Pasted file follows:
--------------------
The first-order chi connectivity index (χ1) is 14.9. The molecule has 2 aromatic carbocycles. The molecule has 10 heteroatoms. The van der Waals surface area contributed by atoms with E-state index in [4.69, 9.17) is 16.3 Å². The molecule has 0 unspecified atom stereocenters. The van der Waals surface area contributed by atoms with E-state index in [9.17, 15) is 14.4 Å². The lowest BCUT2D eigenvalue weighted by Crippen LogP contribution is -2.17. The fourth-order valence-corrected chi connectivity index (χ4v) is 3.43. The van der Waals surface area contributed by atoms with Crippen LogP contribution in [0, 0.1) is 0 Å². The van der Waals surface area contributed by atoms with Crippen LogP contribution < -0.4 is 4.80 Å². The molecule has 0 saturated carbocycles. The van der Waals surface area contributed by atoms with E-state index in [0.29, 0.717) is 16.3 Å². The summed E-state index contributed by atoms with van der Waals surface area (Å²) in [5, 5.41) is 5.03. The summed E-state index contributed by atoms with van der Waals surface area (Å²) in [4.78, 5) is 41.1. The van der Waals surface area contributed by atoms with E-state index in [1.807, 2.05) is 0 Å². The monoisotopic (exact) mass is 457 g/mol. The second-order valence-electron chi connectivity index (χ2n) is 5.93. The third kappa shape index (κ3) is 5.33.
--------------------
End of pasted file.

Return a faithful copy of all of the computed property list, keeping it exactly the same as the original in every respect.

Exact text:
The first-order chi connectivity index (χ1) is 14.9. The molecule has 2 aromatic carbocycles. The molecule has 10 heteroatoms. The van der Waals surface area contributed by atoms with E-state index in [4.69, 9.17) is 16.3 Å². The molecule has 0 unspecified atom stereocenters. The van der Waals surface area contributed by atoms with E-state index in [9.17, 15) is 14.4 Å². The lowest BCUT2D eigenvalue weighted by Crippen LogP contribution is -2.17. The fourth-order valence-corrected chi connectivity index (χ4v) is 3.43. The van der Waals surface area contributed by atoms with Crippen LogP contribution in [0, 0.1) is 0 Å². The van der Waals surface area contributed by atoms with Crippen LogP contribution < -0.4 is 4.80 Å². The molecule has 0 saturated carbocycles. The van der Waals surface area contributed by atoms with E-state index in [0.29, 0.717) is 16.3 Å². The summed E-state index contributed by atoms with van der Waals surface area (Å²) in [5, 5.41) is 5.03. The summed E-state index contributed by atoms with van der Waals surface area (Å²) in [4.78, 5) is 41.1. The van der Waals surface area contributed by atoms with E-state index in [1.807, 2.05) is 0 Å². The monoisotopic (exact) mass is 457 g/mol. The second-order valence-electron chi connectivity index (χ2n) is 5.93. The third kappa shape index (κ3) is 5.33.